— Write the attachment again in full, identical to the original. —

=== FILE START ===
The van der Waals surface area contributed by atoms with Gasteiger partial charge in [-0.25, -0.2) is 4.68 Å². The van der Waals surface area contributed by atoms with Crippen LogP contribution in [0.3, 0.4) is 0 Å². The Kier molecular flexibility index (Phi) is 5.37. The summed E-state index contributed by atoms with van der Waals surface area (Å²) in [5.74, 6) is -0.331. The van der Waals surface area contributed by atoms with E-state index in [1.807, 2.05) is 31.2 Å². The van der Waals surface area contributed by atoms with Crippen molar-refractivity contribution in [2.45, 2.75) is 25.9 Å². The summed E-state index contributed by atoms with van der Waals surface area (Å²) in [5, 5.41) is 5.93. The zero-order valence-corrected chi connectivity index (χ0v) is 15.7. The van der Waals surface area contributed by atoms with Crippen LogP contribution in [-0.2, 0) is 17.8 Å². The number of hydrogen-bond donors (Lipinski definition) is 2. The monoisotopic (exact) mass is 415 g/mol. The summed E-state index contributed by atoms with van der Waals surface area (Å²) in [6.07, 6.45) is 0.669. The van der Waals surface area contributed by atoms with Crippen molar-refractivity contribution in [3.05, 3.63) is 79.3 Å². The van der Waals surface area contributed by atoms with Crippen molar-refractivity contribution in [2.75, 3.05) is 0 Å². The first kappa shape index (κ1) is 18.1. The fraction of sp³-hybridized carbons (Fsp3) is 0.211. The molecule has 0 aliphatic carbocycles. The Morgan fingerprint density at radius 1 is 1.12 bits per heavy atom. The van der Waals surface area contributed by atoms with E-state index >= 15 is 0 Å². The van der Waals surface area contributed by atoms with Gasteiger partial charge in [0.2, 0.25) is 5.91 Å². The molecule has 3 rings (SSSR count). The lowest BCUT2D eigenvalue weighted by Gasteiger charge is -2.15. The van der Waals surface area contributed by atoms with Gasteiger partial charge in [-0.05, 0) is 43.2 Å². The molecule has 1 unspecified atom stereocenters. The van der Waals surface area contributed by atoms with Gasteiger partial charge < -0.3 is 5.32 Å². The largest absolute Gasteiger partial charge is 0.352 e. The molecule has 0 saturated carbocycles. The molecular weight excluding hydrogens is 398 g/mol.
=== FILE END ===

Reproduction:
The van der Waals surface area contributed by atoms with Gasteiger partial charge in [-0.25, -0.2) is 4.68 Å². The van der Waals surface area contributed by atoms with Crippen LogP contribution in [0.3, 0.4) is 0 Å². The Kier molecular flexibility index (Phi) is 5.37. The summed E-state index contributed by atoms with van der Waals surface area (Å²) in [5.74, 6) is -0.331. The van der Waals surface area contributed by atoms with E-state index in [1.807, 2.05) is 31.2 Å². The van der Waals surface area contributed by atoms with Crippen molar-refractivity contribution in [2.45, 2.75) is 25.9 Å². The summed E-state index contributed by atoms with van der Waals surface area (Å²) in [5, 5.41) is 5.93. The zero-order valence-corrected chi connectivity index (χ0v) is 15.7. The van der Waals surface area contributed by atoms with Crippen LogP contribution in [-0.2, 0) is 17.8 Å². The number of hydrogen-bond donors (Lipinski definition) is 2. The monoisotopic (exact) mass is 415 g/mol. The summed E-state index contributed by atoms with van der Waals surface area (Å²) in [6.07, 6.45) is 0.669. The van der Waals surface area contributed by atoms with Crippen molar-refractivity contribution in [3.05, 3.63) is 79.3 Å². The van der Waals surface area contributed by atoms with Crippen molar-refractivity contribution in [2.75, 3.05) is 0 Å². The first kappa shape index (κ1) is 18.1. The fraction of sp³-hybridized carbons (Fsp3) is 0.211. The molecule has 0 aliphatic carbocycles. The Morgan fingerprint density at radius 1 is 1.12 bits per heavy atom. The van der Waals surface area contributed by atoms with E-state index >= 15 is 0 Å². The van der Waals surface area contributed by atoms with Gasteiger partial charge in [0.2, 0.25) is 5.91 Å². The molecule has 3 rings (SSSR count). The lowest BCUT2D eigenvalue weighted by Gasteiger charge is -2.15. The van der Waals surface area contributed by atoms with Gasteiger partial charge in [-0.05, 0) is 43.2 Å². The molecule has 1 unspecified atom stereocenters. The van der Waals surface area contributed by atoms with Gasteiger partial charge < -0.3 is 5.32 Å². The largest absolute Gasteiger partial charge is 0.352 e. The molecule has 0 saturated carbocycles. The molecular weight excluding hydrogens is 398 g/mol.